Can I drain my pool?

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  #1  
Old 09-15-07, 06:45 PM
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Can I drain my pool?

I have an inground pool in Miami, FL, water table I think is 3 to 4 feet below grade, the pool is 7 feet deep.

I was told that if I drain the pool it would crack.

However, I need to get it replastered, and now, I am doing major renovation on the house, and will not be using the pool for another 4 months. I would prefer to not have to buy chlorine, shock, acid, PH, and run the pump and filter for 8 hours a day for no reason for 4 months.

Can I drain the pool and leave it dry in the mean time?

I think there is a relieve valve at the bottom of the pool for pressure release, but I am not sure...

Thanks in advance,

MC
 
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  #2  
Old 09-16-07, 07:13 AM
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When the pool was built there should have been a hydrostatic relief valve that would prevent the pool from popping. I would consult with the company that will be plastering the pool. There could also be a construction line that is actually under the pool that you would hook a pump to to pump water out from under pool while empty.
 
  #3  
Old 09-16-07, 07:22 AM
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I know there is a relief valve because when I bought the house there was a leak and I hired someone to repair the leak and he dived down to the main drain during his investigation and told me there is a valve there if I need to drain the pool.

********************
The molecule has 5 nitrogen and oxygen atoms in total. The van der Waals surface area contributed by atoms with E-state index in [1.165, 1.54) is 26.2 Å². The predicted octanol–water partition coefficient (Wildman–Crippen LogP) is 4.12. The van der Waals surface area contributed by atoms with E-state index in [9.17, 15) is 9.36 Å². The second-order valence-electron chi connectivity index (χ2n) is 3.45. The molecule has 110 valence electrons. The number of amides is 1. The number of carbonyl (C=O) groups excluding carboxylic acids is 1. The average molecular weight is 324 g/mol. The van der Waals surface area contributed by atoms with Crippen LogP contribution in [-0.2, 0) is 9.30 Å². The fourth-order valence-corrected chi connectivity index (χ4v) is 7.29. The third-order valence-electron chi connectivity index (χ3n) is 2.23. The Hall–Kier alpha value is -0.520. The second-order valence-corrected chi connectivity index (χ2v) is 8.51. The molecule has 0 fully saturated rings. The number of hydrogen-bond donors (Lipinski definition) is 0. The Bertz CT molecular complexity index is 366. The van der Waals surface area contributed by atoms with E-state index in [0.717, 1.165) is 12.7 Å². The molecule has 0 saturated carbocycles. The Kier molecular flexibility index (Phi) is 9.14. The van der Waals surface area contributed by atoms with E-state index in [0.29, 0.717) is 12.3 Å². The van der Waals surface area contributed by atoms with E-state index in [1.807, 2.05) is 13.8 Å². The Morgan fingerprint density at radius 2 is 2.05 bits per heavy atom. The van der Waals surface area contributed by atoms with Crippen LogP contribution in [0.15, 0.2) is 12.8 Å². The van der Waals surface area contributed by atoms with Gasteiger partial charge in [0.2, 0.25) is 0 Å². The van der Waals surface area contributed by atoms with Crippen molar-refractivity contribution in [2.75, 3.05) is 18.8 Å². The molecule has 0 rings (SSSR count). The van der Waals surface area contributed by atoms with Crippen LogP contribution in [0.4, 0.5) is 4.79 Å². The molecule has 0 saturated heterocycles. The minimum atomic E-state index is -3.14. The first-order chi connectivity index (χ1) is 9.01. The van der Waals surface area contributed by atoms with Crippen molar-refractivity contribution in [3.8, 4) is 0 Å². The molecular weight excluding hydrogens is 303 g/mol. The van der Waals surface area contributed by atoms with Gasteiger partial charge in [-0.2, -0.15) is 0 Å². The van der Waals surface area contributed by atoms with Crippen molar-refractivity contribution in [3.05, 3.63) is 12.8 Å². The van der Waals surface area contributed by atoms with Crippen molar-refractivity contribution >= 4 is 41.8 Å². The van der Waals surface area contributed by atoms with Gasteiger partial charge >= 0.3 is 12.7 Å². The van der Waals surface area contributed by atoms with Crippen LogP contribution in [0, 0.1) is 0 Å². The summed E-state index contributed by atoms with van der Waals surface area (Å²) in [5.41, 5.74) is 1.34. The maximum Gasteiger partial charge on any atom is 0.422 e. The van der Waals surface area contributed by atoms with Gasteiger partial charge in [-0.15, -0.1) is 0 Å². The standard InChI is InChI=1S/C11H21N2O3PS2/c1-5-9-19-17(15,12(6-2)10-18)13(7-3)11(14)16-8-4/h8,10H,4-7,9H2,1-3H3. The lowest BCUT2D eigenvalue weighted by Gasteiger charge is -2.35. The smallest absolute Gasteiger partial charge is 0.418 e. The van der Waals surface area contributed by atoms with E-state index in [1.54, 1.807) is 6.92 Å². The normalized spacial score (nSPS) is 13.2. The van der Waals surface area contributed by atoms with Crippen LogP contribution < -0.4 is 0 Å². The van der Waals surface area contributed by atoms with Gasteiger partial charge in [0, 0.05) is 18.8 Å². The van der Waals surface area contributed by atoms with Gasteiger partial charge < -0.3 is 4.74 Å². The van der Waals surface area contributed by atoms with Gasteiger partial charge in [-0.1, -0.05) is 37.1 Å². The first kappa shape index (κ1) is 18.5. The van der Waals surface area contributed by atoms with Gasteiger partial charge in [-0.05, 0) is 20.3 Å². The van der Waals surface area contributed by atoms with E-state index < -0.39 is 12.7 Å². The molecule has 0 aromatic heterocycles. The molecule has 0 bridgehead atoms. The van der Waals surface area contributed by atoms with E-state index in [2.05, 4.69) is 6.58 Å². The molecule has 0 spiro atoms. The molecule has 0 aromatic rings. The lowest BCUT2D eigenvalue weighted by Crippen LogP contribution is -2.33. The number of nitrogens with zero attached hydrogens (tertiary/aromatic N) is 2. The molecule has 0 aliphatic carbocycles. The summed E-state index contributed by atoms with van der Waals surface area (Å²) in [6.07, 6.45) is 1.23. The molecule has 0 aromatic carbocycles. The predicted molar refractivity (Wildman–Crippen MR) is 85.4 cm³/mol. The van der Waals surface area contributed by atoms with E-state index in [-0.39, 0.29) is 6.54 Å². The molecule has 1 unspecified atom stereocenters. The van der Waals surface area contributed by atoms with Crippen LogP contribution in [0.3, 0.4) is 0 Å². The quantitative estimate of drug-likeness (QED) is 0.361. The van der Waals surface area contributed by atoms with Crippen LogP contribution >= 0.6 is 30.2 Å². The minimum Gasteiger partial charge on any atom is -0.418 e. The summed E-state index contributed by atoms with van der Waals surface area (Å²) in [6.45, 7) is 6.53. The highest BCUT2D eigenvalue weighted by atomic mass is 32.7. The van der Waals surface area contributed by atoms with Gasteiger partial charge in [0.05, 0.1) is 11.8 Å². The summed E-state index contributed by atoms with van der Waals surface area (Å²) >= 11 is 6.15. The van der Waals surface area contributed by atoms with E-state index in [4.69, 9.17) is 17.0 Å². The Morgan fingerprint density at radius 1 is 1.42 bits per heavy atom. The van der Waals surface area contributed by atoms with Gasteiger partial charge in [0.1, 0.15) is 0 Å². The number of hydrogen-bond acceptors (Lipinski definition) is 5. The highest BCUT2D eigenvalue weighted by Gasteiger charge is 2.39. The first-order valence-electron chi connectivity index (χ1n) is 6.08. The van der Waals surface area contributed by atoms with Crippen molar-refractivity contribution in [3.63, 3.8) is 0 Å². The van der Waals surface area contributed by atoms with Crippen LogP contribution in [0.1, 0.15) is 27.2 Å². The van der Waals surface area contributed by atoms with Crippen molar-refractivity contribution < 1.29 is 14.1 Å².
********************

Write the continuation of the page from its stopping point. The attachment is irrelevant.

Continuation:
I never moved into the house because I needed to do major work. While construction was going on every week I was doing the chlorine tablet, cleaned the side, running the pump etc...

However I was out of town for two weeks recently and when I came back the pump is green - I mean green like a swamp - I cannot see to the bottom. I can shock it, but the major issue is somehow my timer is broken to cause the pump not to work, and hence algae build up with lack of filtering and everything.

I am not ready to plaster it yet, I need to wait till some other project of the house is done before I turn my attention to the pool, so now I wonder what I can do. No one can dive down and open that valve with the water the way it is now. I would be embarrassed to call a pool company out to drain it with it looking like the green swamp.
 
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Old 09-16-07, 12:25 PM
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Relief valve are automatic, they open and close when needed, no one has to dive down.

To clear pool I would shock it heavily, approx triple the normal. then two days later shock it again. The reason for the triple shock is that with the algae build up it will eat lower doses of chlorine doing nothing to get rid of it. Of course it is best to have pump running when shocking and clearing, but if unable to run pump, you can stil shock and get the green killed. You will need to maintain a chlorine level after killing algae.
 
  #5  
Old 01-23-08, 06:41 PM
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this may be a little late, however if you have not done anything yet,

according to your post, re: water table, and hydrostatic relief valve being questionable,

you need to let a professional handle it for you, for the following reasons..........

1. they should have insurance , .... make sure , because if the pool is drained there is a very real possibility the pool could pop, what happens is hydrostatic pressure underneath the pool will actually lift the pool out of the ground, 1 ft. to as much as 4 ft. I have personally seen this happen and you can imagine the results, the pool will be virtually useless,

steve
 
  #6  
Old 01-23-08, 08:29 PM
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Cool can i drain my pool